The Paterno report concludes that Paterno was a great man who did nothing wrong. It reaches this conclusion by taking the evidence revealed in Louis J. Freeh's 2012 report and applying the opposite interpretation at every turn.
The Paterno report criticizes Freeh for reaching damning conclusions about Paterno's actions and motives based on scant evidence, then uses the same scant evidence to assign exculpatory motives to Paterno. The Paterno report accuses Freeh of attempting to read Paterno's mind to conclude he participated in a cover-up of the 2001 incident witnessed by a graduate student in the Lasch Building showers, then reads Paterno's mind to conclude he "did not appreciate the gravity of the 2001 incident."
There are pages and pages of this. The analysis by a team led by former U.S. Attorney General and Pennsylvania Gov. Dick Thornburgh raises some pointed questions about the thoroughness of Freeh's investigation. But it never provides any new evidence of its own to counter Freeh's scathing conclusions about Paterno, former Penn State president Graham B. Spanier, and administrators Tim Curley and Gary Schultz.
Paterno died last year. Spanier, Curley, and Schultz face charges resulting from their actions in 2001 and their testimony before the grand jury that indicted Sandusky. All three have too much at stake to be credible or unimpassioned witnesses at this point.
The new report puts huge emphasis on the nature of serial pedophiles, casting Sandusky as a master of manipulation and secrecy. Surely there is much to be learned from this episode to prevent future predators from operating for such a long time. But Sandusky was almost reckless, using public areas for his crimes and parading his victims around a major college football program. The idea that he was some kind of evil mastermind does not line up with the bumbling creep we saw and heard in interviews and in court.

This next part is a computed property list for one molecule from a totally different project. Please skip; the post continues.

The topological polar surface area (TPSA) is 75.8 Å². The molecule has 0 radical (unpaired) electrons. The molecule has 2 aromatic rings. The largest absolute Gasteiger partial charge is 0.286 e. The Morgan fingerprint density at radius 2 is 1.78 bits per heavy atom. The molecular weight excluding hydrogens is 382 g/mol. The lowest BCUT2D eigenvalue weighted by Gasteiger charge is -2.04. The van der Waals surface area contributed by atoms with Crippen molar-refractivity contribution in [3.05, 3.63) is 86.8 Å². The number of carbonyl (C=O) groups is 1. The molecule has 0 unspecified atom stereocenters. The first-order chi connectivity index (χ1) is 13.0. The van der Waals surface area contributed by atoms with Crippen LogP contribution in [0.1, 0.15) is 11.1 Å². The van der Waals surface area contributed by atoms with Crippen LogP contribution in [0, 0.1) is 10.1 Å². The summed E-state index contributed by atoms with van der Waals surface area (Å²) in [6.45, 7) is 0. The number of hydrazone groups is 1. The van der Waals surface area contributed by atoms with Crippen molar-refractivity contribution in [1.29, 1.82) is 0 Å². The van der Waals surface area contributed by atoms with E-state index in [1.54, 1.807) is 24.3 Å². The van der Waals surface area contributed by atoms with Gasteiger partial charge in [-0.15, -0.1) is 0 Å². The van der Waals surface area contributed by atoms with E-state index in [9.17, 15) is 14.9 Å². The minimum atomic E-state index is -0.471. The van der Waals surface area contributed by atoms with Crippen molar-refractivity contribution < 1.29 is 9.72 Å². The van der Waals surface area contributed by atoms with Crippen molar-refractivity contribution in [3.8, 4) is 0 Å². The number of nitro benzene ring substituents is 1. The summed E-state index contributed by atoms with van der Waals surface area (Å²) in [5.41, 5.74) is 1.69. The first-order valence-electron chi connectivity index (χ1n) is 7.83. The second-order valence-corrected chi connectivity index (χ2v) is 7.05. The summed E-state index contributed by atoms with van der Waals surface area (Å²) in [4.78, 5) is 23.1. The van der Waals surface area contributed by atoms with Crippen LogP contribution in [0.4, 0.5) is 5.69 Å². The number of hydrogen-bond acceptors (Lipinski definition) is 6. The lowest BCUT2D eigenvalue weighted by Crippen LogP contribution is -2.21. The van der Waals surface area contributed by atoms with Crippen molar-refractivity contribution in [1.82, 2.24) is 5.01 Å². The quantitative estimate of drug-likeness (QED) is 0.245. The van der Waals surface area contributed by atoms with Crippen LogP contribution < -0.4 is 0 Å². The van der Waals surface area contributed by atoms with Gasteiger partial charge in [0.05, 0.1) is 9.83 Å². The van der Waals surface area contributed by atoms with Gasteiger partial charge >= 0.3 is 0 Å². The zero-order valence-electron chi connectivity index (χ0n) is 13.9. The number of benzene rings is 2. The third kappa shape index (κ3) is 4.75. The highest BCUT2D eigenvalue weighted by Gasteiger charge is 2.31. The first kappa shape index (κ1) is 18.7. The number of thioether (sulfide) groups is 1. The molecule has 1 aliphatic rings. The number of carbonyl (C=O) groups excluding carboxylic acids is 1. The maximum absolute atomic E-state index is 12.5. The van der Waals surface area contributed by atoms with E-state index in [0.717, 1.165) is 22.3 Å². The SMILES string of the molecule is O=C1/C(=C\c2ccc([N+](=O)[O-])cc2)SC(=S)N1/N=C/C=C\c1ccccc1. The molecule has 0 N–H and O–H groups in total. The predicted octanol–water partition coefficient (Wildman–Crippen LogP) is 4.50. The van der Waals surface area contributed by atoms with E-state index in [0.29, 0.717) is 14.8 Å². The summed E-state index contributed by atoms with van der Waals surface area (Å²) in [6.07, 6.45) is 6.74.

The bottom line is and always will be this: Assistant coach Mike McQueary saw Sandusky molesting a still-unidentified boy in the shower of the Penn State football building in 2001. McQueary told Paterno. Paterno told Curley and Schultz. Those two administrators told Spanier.
None of those five men called the police or child protective services. Sandusky went on sexually assaulting young boys for years.
There is no excusing this or explaining it away. There is no denying it. Those basic facts were acknowledged by McQueary, Paterno, Spanier, Curley, and Schultz. The rest - who knew what and the motive for the lack of action - is quibbling. There may be criminal consequences for the administrators, but it is quibbling.
The most damning thing of all isn't in the grand jury testimony or the Freeh report. It is in the simple truth that not one of those five men can tell you the name of the child in the shower. They did nothing to learn it or to protect that boy. And for that, they share responsibility for all the victims who came afterward.
It is understandable for the Paterno family to seek to repair their patriarch's reputation, to restore, even metaphorically, the JoePa statue to its place on campus. It is ultimately a doomed pursuit, however. Sandusky's ghastly crimes have left a permanent stain on the university, the football program, and the men who ran both.
That is just the heartbreaking reality here. Dredging up the details is not going to change it. All it will do is create fresh pain for the real victims, the young men Sandusky attacked.
Their tormentor will die in prison. There should be some peace for them in that knowledge. But if there is going to be true healing, it is past time to stop picking at the scabs.
Contact Phil Sheridan at email@example.com. Follow @Sheridanscribe on Twitter.